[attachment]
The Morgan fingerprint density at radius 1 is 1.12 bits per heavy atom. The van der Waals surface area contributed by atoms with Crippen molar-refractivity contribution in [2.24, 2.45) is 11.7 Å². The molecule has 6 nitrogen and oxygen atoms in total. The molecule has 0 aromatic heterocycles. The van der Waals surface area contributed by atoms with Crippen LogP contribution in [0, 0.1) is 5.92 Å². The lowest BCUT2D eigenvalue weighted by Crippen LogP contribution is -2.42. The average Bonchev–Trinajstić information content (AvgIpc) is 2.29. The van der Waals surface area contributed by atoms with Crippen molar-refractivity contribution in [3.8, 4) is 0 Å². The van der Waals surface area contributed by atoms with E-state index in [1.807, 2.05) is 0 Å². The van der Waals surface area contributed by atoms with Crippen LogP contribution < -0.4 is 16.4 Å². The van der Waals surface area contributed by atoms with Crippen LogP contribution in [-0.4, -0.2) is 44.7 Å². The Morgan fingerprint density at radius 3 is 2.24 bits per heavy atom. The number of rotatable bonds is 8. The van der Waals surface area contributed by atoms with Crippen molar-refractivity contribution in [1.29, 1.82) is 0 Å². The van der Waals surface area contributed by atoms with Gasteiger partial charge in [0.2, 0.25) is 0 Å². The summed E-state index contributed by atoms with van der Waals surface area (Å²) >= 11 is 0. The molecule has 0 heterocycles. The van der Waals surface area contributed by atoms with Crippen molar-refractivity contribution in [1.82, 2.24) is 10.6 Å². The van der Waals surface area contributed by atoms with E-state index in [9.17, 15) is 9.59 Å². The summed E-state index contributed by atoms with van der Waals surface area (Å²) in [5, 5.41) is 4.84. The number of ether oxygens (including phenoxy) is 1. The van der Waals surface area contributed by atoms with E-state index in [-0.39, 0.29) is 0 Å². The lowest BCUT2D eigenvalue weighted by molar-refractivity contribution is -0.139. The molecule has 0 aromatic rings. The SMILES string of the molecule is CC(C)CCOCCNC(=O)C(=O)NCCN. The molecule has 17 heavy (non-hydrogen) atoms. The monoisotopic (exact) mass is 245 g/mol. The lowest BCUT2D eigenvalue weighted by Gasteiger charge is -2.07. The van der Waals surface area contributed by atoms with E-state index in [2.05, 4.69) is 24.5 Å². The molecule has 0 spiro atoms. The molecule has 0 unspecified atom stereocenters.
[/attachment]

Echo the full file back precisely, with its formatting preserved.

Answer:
The Morgan fingerprint density at radius 1 is 1.12 bits per heavy atom. The van der Waals surface area contributed by atoms with Crippen molar-refractivity contribution in [2.24, 2.45) is 11.7 Å². The molecule has 6 nitrogen and oxygen atoms in total. The molecule has 0 aromatic heterocycles. The van der Waals surface area contributed by atoms with Crippen LogP contribution in [0, 0.1) is 5.92 Å². The lowest BCUT2D eigenvalue weighted by Crippen LogP contribution is -2.42. The average Bonchev–Trinajstić information content (AvgIpc) is 2.29. The van der Waals surface area contributed by atoms with Crippen molar-refractivity contribution in [3.8, 4) is 0 Å². The van der Waals surface area contributed by atoms with E-state index in [1.807, 2.05) is 0 Å². The van der Waals surface area contributed by atoms with Crippen LogP contribution < -0.4 is 16.4 Å². The van der Waals surface area contributed by atoms with Crippen LogP contribution in [-0.4, -0.2) is 44.7 Å². The Morgan fingerprint density at radius 3 is 2.24 bits per heavy atom. The number of rotatable bonds is 8. The van der Waals surface area contributed by atoms with Crippen molar-refractivity contribution in [1.29, 1.82) is 0 Å². The van der Waals surface area contributed by atoms with Gasteiger partial charge in [0.2, 0.25) is 0 Å². The summed E-state index contributed by atoms with van der Waals surface area (Å²) >= 11 is 0. The molecule has 0 heterocycles. The van der Waals surface area contributed by atoms with Crippen molar-refractivity contribution in [1.82, 2.24) is 10.6 Å². The van der Waals surface area contributed by atoms with E-state index in [9.17, 15) is 9.59 Å². The summed E-state index contributed by atoms with van der Waals surface area (Å²) in [5, 5.41) is 4.84. The number of ether oxygens (including phenoxy) is 1. The van der Waals surface area contributed by atoms with E-state index in [-0.39, 0.29) is 0 Å². The lowest BCUT2D eigenvalue weighted by molar-refractivity contribution is -0.139. The molecule has 0 aromatic rings. The SMILES string of the molecule is CC(C)CCOCCNC(=O)C(=O)NCCN. The molecule has 17 heavy (non-hydrogen) atoms. The monoisotopic (exact) mass is 245 g/mol. The lowest BCUT2D eigenvalue weighted by Gasteiger charge is -2.07. The van der Waals surface area contributed by atoms with E-state index in [2.05, 4.69) is 24.5 Å². The molecule has 0 spiro atoms. The molecule has 0 unspecified atom stereocenters.